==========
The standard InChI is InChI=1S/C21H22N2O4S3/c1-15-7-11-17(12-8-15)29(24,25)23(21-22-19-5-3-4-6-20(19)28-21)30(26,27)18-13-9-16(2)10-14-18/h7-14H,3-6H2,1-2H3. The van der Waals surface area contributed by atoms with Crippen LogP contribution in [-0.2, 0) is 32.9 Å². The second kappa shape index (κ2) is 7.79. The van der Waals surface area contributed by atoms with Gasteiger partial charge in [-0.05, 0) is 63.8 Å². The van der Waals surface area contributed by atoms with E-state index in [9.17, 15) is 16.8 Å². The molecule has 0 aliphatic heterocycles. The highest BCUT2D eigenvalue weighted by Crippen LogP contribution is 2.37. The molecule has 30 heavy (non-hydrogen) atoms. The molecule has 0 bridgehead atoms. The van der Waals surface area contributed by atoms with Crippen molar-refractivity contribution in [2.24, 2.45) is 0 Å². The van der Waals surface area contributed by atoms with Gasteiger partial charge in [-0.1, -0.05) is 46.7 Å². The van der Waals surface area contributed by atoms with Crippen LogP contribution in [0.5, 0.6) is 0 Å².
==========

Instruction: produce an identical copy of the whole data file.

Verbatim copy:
The standard InChI is InChI=1S/C21H22N2O4S3/c1-15-7-11-17(12-8-15)29(24,25)23(21-22-19-5-3-4-6-20(19)28-21)30(26,27)18-13-9-16(2)10-14-18/h7-14H,3-6H2,1-2H3. The van der Waals surface area contributed by atoms with Crippen LogP contribution in [-0.2, 0) is 32.9 Å². The second kappa shape index (κ2) is 7.79. The van der Waals surface area contributed by atoms with Gasteiger partial charge in [-0.05, 0) is 63.8 Å². The van der Waals surface area contributed by atoms with E-state index in [9.17, 15) is 16.8 Å². The molecule has 0 aliphatic heterocycles. The highest BCUT2D eigenvalue weighted by Crippen LogP contribution is 2.37. The molecule has 30 heavy (non-hydrogen) atoms. The molecule has 0 bridgehead atoms. The van der Waals surface area contributed by atoms with Crippen molar-refractivity contribution in [2.24, 2.45) is 0 Å². The van der Waals surface area contributed by atoms with Gasteiger partial charge in [-0.1, -0.05) is 46.7 Å². The van der Waals surface area contributed by atoms with Crippen LogP contribution in [0.5, 0.6) is 0 Å².